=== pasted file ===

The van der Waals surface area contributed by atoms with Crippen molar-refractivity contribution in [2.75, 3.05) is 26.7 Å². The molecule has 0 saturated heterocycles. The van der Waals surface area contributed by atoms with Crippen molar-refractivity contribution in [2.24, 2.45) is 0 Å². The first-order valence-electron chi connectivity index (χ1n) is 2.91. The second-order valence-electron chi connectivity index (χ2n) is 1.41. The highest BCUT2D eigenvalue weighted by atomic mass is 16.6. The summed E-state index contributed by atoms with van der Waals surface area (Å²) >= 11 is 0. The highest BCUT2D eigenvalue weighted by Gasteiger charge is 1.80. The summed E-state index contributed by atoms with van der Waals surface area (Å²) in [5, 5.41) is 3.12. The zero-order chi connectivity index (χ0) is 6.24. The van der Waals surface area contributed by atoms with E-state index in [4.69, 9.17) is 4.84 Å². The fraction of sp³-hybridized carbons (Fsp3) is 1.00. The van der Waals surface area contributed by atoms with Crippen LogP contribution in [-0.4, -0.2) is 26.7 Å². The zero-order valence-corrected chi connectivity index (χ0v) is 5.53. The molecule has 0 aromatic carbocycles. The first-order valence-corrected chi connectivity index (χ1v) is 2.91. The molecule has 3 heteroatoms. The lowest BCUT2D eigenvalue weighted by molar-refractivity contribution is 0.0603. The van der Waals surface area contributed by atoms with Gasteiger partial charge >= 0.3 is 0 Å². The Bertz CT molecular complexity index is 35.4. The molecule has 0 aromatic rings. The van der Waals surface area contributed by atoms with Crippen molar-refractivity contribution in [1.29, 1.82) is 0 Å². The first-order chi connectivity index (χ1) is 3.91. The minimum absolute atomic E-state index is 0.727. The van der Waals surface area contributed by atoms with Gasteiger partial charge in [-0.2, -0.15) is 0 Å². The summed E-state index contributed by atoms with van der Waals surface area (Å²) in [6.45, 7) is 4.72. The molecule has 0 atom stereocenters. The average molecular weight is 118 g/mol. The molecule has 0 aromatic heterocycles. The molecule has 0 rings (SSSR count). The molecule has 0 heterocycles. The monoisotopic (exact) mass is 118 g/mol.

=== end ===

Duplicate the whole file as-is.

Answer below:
The van der Waals surface area contributed by atoms with Crippen molar-refractivity contribution in [2.75, 3.05) is 26.7 Å². The molecule has 0 saturated heterocycles. The van der Waals surface area contributed by atoms with Crippen molar-refractivity contribution in [2.24, 2.45) is 0 Å². The first-order valence-electron chi connectivity index (χ1n) is 2.91. The second-order valence-electron chi connectivity index (χ2n) is 1.41. The highest BCUT2D eigenvalue weighted by atomic mass is 16.6. The summed E-state index contributed by atoms with van der Waals surface area (Å²) >= 11 is 0. The highest BCUT2D eigenvalue weighted by Gasteiger charge is 1.80. The summed E-state index contributed by atoms with van der Waals surface area (Å²) in [5, 5.41) is 3.12. The zero-order chi connectivity index (χ0) is 6.24. The van der Waals surface area contributed by atoms with E-state index in [4.69, 9.17) is 4.84 Å². The fraction of sp³-hybridized carbons (Fsp3) is 1.00. The van der Waals surface area contributed by atoms with Crippen LogP contribution in [-0.4, -0.2) is 26.7 Å². The zero-order valence-corrected chi connectivity index (χ0v) is 5.53. The molecule has 0 aromatic carbocycles. The first-order valence-corrected chi connectivity index (χ1v) is 2.91. The molecule has 3 heteroatoms. The lowest BCUT2D eigenvalue weighted by molar-refractivity contribution is 0.0603. The van der Waals surface area contributed by atoms with Gasteiger partial charge >= 0.3 is 0 Å². The Bertz CT molecular complexity index is 35.4. The molecule has 0 aromatic rings. The van der Waals surface area contributed by atoms with Crippen molar-refractivity contribution in [1.29, 1.82) is 0 Å². The first-order chi connectivity index (χ1) is 3.91. The minimum absolute atomic E-state index is 0.727. The van der Waals surface area contributed by atoms with Gasteiger partial charge in [-0.2, -0.15) is 0 Å². The summed E-state index contributed by atoms with van der Waals surface area (Å²) in [6.45, 7) is 4.72. The molecule has 0 atom stereocenters. The average molecular weight is 118 g/mol. The molecule has 0 aromatic heterocycles. The molecule has 0 rings (SSSR count). The molecule has 0 heterocycles. The monoisotopic (exact) mass is 118 g/mol.